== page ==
Boots is kidnapped and Gregor must follow her into the Underland where once again there is a mysterious prophecy which seems to involve Gregor. At the heart of this quest Gregor must find The Bane, an albino rat who is said to be ready to take over the world. The most distressing part of this prophecy seems to involve Boots, Gregor’s baby sister. “Die the baby, die his heart, die his most essential part.” But Boots is a little girl. Who is this prophecy really talking about?

The loyalty of the friends – bats, cockroaches and Underlanders along with one very special rat and some annoying fireflies is all put the test as Gregor and his companions travel to the Labyrinth. As in the first installment the scenes of battle and death are filled with blood and horror. Early on their journey Gregor is attacked by a giant squid. “As the squid had held on to him the longest and he had no fur to protect his skin… he saw the swollen red circles were beginning to ooze pus. His whole body felt hot and skaky.”

There are five books in this series but after the horrors endured here I will take a little break before tackling Gregor and the curse of the Warmbloods. This is such good writing that you really feel every twist, turn and jolt plus the true horror of claustrophobia in this underground world. The final scenes, though, do make the whole experience very worthwhile.

Sunday, May 2, 2010

The Diamond of Darkhold by Jeanne DuPrau

The Diamond of Darkhold is the fourth and final book in the series that began with the Book of Ember. Doon and Lina make a trade for an ancient book from a traveler and although only eight pages are left they realize answers to many of the mysteries from their past can be revealed if they go back to the city of Ember which they left several months ago.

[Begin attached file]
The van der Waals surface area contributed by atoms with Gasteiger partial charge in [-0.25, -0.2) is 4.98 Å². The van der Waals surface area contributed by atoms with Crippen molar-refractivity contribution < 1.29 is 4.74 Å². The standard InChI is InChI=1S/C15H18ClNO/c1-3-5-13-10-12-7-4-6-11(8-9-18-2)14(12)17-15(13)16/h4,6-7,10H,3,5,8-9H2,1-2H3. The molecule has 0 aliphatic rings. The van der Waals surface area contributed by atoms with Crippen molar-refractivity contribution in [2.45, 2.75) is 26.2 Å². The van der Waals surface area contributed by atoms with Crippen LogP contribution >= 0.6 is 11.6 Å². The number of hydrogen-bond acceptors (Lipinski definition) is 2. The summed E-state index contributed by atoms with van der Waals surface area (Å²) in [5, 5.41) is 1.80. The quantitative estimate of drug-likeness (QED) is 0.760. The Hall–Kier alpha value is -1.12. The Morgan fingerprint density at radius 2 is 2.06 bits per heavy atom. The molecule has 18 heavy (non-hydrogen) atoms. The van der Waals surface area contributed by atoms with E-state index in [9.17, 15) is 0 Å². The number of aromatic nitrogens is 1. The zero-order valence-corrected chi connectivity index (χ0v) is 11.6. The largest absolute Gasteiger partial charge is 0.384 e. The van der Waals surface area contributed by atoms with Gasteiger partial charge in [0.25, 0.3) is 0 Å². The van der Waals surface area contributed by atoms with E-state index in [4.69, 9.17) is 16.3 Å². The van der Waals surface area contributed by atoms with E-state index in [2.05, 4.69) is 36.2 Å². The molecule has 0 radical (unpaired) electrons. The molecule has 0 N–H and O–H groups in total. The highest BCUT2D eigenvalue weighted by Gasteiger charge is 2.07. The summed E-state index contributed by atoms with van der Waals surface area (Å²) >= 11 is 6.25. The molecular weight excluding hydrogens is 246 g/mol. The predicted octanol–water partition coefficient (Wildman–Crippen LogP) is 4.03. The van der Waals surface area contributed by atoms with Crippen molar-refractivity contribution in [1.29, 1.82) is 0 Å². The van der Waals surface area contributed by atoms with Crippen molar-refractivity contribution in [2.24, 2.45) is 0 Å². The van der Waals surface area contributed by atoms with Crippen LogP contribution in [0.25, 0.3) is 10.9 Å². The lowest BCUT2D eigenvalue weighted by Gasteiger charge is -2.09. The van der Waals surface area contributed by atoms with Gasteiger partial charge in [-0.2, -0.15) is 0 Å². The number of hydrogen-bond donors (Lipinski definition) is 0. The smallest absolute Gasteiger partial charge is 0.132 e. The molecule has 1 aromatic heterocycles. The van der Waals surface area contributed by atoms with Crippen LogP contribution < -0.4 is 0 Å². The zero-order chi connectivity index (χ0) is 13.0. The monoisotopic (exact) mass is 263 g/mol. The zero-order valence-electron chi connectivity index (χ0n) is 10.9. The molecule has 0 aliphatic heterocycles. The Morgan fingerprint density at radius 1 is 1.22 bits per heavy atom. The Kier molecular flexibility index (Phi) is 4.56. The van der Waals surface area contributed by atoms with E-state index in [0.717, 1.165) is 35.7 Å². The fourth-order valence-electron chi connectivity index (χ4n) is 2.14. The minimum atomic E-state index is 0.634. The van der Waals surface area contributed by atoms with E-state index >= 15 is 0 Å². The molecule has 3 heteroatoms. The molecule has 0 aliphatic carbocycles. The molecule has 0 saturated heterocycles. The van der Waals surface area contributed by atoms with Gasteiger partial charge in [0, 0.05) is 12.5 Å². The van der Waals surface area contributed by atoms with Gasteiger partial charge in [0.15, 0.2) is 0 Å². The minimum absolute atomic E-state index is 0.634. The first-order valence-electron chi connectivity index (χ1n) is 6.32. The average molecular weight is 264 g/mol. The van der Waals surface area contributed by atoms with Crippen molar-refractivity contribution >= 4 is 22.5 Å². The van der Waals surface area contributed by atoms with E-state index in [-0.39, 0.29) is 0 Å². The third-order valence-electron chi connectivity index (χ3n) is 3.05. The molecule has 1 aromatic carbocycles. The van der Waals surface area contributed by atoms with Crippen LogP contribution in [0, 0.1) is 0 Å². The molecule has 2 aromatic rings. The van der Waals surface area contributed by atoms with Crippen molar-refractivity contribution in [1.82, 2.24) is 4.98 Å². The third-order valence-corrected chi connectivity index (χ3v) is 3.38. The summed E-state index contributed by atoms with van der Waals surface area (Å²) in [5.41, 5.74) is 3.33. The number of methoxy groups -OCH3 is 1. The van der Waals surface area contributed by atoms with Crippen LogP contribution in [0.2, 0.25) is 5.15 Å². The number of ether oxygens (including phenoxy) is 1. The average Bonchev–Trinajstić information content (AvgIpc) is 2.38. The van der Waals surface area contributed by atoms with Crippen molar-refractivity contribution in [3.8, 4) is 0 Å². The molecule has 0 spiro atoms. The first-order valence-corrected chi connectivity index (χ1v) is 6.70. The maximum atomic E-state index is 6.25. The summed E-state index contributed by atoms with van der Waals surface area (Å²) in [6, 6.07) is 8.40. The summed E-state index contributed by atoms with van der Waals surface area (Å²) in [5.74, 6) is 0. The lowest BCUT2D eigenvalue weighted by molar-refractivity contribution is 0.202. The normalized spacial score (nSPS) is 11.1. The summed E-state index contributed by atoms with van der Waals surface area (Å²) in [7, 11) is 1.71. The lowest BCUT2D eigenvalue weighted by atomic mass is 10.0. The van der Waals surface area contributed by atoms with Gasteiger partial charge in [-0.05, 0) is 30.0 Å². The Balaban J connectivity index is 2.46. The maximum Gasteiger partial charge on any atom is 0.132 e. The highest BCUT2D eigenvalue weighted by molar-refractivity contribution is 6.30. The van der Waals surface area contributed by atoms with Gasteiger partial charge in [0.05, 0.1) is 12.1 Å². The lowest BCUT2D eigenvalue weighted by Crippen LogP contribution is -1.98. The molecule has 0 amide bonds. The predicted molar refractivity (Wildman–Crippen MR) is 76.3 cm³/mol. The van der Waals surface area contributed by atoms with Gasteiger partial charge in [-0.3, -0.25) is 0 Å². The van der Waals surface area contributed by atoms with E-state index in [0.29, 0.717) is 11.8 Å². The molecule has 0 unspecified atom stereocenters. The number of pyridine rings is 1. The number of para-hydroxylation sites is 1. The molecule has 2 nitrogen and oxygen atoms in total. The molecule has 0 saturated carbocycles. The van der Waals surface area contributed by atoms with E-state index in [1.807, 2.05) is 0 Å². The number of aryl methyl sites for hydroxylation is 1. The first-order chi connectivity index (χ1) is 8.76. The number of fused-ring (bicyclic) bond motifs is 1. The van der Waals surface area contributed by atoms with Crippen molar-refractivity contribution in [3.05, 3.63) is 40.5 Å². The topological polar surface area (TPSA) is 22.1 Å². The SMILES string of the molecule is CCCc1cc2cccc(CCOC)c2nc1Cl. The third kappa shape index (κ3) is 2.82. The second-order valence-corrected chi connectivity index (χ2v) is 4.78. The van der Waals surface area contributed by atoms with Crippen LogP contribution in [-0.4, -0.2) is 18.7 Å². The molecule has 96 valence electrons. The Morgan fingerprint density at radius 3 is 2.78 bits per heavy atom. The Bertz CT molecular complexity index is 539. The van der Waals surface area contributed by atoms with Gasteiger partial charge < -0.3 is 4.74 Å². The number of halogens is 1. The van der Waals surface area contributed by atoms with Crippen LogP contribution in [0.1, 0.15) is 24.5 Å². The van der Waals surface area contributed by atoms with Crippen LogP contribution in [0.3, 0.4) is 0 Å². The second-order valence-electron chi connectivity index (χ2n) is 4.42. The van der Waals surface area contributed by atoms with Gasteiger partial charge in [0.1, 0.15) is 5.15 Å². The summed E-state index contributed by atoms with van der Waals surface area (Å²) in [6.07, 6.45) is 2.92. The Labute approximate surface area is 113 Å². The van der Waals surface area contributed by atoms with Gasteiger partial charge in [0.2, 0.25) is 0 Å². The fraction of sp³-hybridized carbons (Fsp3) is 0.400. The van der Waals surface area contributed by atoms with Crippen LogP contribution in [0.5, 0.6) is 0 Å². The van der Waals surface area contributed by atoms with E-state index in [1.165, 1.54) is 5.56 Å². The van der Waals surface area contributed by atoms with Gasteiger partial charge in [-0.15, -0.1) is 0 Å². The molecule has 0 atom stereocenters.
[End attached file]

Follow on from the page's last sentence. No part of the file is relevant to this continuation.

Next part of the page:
The journey out of Ember had involved boats and rapids all going one way so of course their return journey needs to take a completely different route. At the end of the first book Doon and Lina threw a note down to the city into a chasm, a note that led to the rescue of four hundred people. As they look down into the chasm now months later all should be dark but instead they see a dim light. Following a steep and perilous path the two friends climb back down to their old home.

The small group of people now living in the City of Ember are very dangerous. They capture Doon and Lina must flea the city to find help. Doon meanwhile finds a jewel which matches information in the book titled “For the people of Ember". It will be these 'diamonds' that later give the people electricity and using this and other things like seeds that the townspeople collect from their old city, the future seems assured but also there will need to be a huge amount of learning which will continue through the generations. The Horn Book review said the conclusion is everything a series closer should be, satisfying but provocative.

I was captivated by the first book in this series and I loved the second book People of Sparks. Although I read the prequel Prophet of Yonwood quite quickly it was not as powerful as the first two. I have also seen the movie which is worth watching although I did not like the way the character of the mayor was portrayed – seeming to act like a clown or buffoon.

It is so great to be talking about the final book in a series and not the first and to be able to say I thoroughly enjoyed this book. I read it over breakfast, waiting in queues and late into the night. When I first read City of Ember I was so excited I wanted everyone to read this book in fact I almost didn't want the final book to end. If you enjoy reading fiction which describes a possible future for human life grab this series with both hands. You might also like to hunt for an old movie called Logans Run which reminded me of this series.